Managing Anger in the Workplace
Jack is a top salesman. Out on the road he is all charm and smiles. Back at the office, he lashes out in anger. For example, Jack is angry at Nancy for not typing his sales reports fast enough. He wants them “now!” He doesn’t see why she shouldn’t do what he wants, when he wants it.
To Jack, his request for instant service is reasonable and rational. The rest of us see that his anger is out of proportion with the circumstance. The more Steve, his director, tries to make Jack “understand the inappropriateness of his behavior,” the angrier Jack gets. Jack doesn’t want to understand, he wants his report and, as far as he can see, Steve is doing nothing to speed up the process. He is angry at Steve for letting Nancy “slack off.”
Steve is learning that the issue here is not Nancy’s typing speed, or her work schedule. The real problem is Jack’s anger when he doesn’t get what he wants, when he wants it.
In counseling, Steve learned:
Not to defend Nancy, (Nancy isn’t doing anything wrong, she does not require defending).
Not to defend himself. He didn’t say, “You can’t talk to me that way,” because Jack’s articulation and diction are not the issue. It is a distraction from the real issue. It would have poured kerosene on Jack’s fire.
Not to take Jack’s demands as a reflection on his competence as a manager.
Not to take Jack’s negative, unpleasant behavior personally, as if it were a reflection on his worth as a person.
Not to overreact to Jack’s provocation.
Stop trying to make Jack understand.
Steve was able to sort out his feelings. Jack was making Steve feel powerless and out of control. That feeling told him that he was in a power struggle with Jack over who could make Nancy do what and how fast. This insight gave Steve a new choice to make: he could pull back in a tug of war, or he could drop the rope and end the power struggle on his terms. He chose to drop the rope. He let it go.
In counseling, Steve learned how to disengage himself emotionally, not physically removing himself from Jack’s presence , but from his unacceptable, provocative behavior.
He did not take Jack’s behavior personally, as if his accusations were a realistic inditement that needed defending. He did not take Jacks words literally, as if he really meant what he said. Jack is only “firing for effect,” trying to use Steve’s own vulnerabilities against him. Steve reminded himself that “I am a good manager in spite of Jack’s negative comments.” This technique is called ‘self talk.’ It keeps him on an even keel.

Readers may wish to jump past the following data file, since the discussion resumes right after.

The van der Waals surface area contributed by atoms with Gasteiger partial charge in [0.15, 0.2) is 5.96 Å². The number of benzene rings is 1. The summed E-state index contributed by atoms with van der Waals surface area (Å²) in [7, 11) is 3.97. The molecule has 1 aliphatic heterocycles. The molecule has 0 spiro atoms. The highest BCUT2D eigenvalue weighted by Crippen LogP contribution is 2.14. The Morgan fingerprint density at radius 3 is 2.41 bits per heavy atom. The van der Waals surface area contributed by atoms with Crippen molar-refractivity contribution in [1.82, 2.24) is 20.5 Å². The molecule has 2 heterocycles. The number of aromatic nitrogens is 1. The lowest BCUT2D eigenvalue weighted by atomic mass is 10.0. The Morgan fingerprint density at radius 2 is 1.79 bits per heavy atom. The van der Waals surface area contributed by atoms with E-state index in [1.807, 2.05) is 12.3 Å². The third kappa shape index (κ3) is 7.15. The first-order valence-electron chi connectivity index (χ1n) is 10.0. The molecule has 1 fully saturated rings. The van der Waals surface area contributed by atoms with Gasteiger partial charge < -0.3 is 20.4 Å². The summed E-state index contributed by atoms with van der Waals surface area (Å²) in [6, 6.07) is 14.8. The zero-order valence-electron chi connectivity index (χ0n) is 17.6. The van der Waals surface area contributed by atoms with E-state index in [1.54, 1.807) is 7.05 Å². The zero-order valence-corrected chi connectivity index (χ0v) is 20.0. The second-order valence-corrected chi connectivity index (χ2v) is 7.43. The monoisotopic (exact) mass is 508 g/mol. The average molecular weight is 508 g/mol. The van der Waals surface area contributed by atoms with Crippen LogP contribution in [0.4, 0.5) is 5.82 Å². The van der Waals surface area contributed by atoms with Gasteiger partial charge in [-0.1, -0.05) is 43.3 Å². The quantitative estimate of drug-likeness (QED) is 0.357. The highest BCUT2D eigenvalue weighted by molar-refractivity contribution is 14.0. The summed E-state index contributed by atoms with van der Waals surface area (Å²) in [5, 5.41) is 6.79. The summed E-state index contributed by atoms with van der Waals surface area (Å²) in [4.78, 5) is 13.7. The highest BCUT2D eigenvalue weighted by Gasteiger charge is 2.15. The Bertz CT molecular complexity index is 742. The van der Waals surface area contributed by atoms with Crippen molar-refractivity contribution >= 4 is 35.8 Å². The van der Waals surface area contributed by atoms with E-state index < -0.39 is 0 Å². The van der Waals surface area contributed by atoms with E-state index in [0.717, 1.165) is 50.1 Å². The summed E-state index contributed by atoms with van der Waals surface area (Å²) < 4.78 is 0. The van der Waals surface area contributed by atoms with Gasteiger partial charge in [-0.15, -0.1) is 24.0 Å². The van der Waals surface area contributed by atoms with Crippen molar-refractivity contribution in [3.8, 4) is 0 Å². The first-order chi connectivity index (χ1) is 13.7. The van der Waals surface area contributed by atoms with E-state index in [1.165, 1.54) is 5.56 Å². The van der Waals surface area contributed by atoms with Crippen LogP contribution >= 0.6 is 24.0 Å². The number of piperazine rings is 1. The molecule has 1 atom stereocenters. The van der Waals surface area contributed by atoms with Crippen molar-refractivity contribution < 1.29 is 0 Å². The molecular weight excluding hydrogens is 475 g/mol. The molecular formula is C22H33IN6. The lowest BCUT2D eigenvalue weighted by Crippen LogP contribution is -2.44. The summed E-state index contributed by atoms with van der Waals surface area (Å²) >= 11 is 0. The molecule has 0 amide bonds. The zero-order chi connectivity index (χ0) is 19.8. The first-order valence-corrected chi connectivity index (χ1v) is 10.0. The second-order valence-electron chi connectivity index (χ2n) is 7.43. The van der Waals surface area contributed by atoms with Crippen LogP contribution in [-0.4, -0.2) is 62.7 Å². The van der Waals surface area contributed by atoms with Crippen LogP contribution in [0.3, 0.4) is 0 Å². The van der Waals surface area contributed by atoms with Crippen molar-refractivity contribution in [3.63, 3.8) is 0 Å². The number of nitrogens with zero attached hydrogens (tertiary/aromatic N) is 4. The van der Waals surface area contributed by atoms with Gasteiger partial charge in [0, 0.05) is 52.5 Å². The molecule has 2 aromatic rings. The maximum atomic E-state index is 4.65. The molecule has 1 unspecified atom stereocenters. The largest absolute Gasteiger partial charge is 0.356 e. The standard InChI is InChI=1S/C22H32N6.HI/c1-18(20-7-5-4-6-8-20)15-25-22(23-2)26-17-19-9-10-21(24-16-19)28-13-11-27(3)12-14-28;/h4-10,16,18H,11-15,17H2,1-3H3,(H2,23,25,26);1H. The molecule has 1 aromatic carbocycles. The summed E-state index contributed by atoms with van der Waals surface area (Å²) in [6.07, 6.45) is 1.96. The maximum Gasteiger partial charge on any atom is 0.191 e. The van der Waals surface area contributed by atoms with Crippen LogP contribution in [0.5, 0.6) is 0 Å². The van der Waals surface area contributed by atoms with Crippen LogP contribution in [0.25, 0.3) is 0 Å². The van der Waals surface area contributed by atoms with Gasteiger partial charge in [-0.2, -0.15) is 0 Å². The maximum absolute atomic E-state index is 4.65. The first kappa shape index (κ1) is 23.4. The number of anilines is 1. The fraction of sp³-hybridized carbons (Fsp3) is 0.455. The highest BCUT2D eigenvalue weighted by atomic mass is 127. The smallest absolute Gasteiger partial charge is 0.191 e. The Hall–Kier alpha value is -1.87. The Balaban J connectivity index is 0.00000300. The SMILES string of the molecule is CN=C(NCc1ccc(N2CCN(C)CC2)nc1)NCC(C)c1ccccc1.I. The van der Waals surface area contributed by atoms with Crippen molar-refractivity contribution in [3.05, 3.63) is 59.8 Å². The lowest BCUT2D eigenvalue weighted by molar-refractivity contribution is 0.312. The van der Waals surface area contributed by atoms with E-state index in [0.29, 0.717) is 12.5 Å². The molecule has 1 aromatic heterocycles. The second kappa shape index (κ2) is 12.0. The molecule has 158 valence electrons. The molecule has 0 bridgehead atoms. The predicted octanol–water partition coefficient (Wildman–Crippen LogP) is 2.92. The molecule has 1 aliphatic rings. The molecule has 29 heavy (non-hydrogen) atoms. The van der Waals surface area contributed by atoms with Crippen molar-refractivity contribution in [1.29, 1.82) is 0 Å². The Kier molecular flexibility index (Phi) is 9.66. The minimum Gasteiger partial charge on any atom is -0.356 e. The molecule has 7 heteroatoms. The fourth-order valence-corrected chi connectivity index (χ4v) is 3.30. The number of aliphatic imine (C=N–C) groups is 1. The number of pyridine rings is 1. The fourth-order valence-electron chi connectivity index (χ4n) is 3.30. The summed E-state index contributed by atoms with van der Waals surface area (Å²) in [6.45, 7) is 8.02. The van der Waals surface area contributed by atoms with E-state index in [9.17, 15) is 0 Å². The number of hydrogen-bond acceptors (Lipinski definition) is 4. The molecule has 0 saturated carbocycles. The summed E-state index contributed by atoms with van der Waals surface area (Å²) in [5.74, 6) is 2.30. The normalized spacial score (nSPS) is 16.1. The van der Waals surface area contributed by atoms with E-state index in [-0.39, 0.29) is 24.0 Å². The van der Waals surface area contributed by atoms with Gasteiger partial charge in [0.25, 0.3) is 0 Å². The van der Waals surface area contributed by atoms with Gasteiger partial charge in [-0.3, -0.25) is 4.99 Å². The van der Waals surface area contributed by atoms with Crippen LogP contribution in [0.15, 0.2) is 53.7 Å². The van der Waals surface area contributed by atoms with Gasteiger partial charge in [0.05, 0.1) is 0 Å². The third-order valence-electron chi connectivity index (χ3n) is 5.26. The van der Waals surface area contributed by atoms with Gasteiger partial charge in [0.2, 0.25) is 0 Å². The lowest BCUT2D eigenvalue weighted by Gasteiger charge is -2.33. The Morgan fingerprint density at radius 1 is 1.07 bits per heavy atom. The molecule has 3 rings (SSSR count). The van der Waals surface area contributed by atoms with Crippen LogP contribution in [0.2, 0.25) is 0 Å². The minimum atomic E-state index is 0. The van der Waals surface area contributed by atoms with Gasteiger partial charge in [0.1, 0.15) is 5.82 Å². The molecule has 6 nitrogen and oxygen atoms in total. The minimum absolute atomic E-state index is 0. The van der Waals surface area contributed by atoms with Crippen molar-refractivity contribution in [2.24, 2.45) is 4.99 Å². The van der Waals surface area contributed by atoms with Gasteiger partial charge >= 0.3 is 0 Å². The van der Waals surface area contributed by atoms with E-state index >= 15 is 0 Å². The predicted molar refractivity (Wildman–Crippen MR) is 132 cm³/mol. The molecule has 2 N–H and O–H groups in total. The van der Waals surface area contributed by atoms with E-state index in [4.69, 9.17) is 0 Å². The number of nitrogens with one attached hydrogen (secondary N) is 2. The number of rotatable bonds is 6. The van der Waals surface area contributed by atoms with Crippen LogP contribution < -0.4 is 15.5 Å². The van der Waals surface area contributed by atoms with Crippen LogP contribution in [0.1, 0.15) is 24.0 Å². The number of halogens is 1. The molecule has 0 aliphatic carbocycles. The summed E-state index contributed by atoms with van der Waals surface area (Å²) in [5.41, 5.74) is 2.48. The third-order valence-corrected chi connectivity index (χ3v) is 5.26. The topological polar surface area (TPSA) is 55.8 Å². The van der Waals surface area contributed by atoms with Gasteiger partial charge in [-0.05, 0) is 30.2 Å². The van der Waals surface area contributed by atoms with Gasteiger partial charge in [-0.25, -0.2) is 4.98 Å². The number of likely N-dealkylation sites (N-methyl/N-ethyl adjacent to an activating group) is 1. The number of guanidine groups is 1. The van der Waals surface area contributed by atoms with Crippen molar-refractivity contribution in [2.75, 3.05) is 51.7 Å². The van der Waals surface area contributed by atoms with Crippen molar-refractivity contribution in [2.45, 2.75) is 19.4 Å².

Steve was able to deal effectively with Jack’s pain just as he would the physical pain of a cut finger. Steve cut to the chase and chose to address the issue of Jack’s anger. Steve chose to say, “It makes you angry when Nancy takes so long, doesn’t it.” In making this choice, Steve was using an anger management technique called validation. This is where we validate the feeling, rather then argue the facts. In calling Jack’s anger by its rightful name, Steve was giving Jack “permission” to have this unpleasant, disruptive emotion. He did not “fight the feeling.” He validated the anger, “I don’t blame you for feeling that way.”
There are two sides to this anger coin: Jack is one and Nancy is the other. Nancy needs to know what to do with Jack’s anger when it hits. Steve prepared Nancy to cope with Jack’s anger. He broke the problem down so she could see what she was up against. Steve offered the following suggestions:
Do not take it personally. It is not a reflection on you.
Do not defend – you are not guilty of a crime and you require no defense.
Do not try to make Jack “understand” the realities of the situation. He is not interested.
When Jack came by to voice his complaint about the “service,” Nancy was able to reminded herself that it’s only Jack sounding off again. His accusations did not require defending. She didn’t get sidetracked pleading her innocence. She chose not to take his words literal, personal or serious. She choose to validate Jack’s anger and say, “I’m sorry you are so angry, but I’ll have it done by 4:30 today.”
As Jack went on and on, Nancy rode it out. She didn’t prolong the process with explanations of the situation that Jack didn’t care about anyway. She saved her breath. Nancy noticed that the storm blew over in half the time. Jack walked away talking to himself, but he settled down much sooner than he used to when people got in his way and made his anger worse.
Nancy was still angry at Jack’s abusive behavior and went to Steve. Instead of ignoring Nancy’s painful resentment, he validated it; “You must be very angry at Jack for dumping on you like that. If you keep it in, it will make you sick. One way to drain it out of your system is to write him an anger letter. It’s not for him, it’s for you.” Nancy wrote her anger out in a letter to Jack and then tore it up. Nancy was able to use an unpleasant anger situation as an opportunity to grow.
Even Jack benefitted from Nancy’s new way of managing her anger. He expected to be met with scorn, invalidation, criticism, excuses, denials and defensiveness. Instead, he felt that Nancy had listened to his complaint without demeaning him. She had not compounded his anger as people usually did. He didn’t feel “good” about the conversation, but he was aware that he felt “less worse.” Jack’s anger outbursts came farther and farther apart, and they ended sooner each time. He remained a productive, valued employee of the firm.
Man yelling at woman image available from Shutterstock.
Karmin, A. (2013). Managing Anger in the Workplace. Psych Central. Retrieved on January 24, 2017, from http://blogs.psychcentral.com/anger/2013/10/managing-anger-in-the-workplace/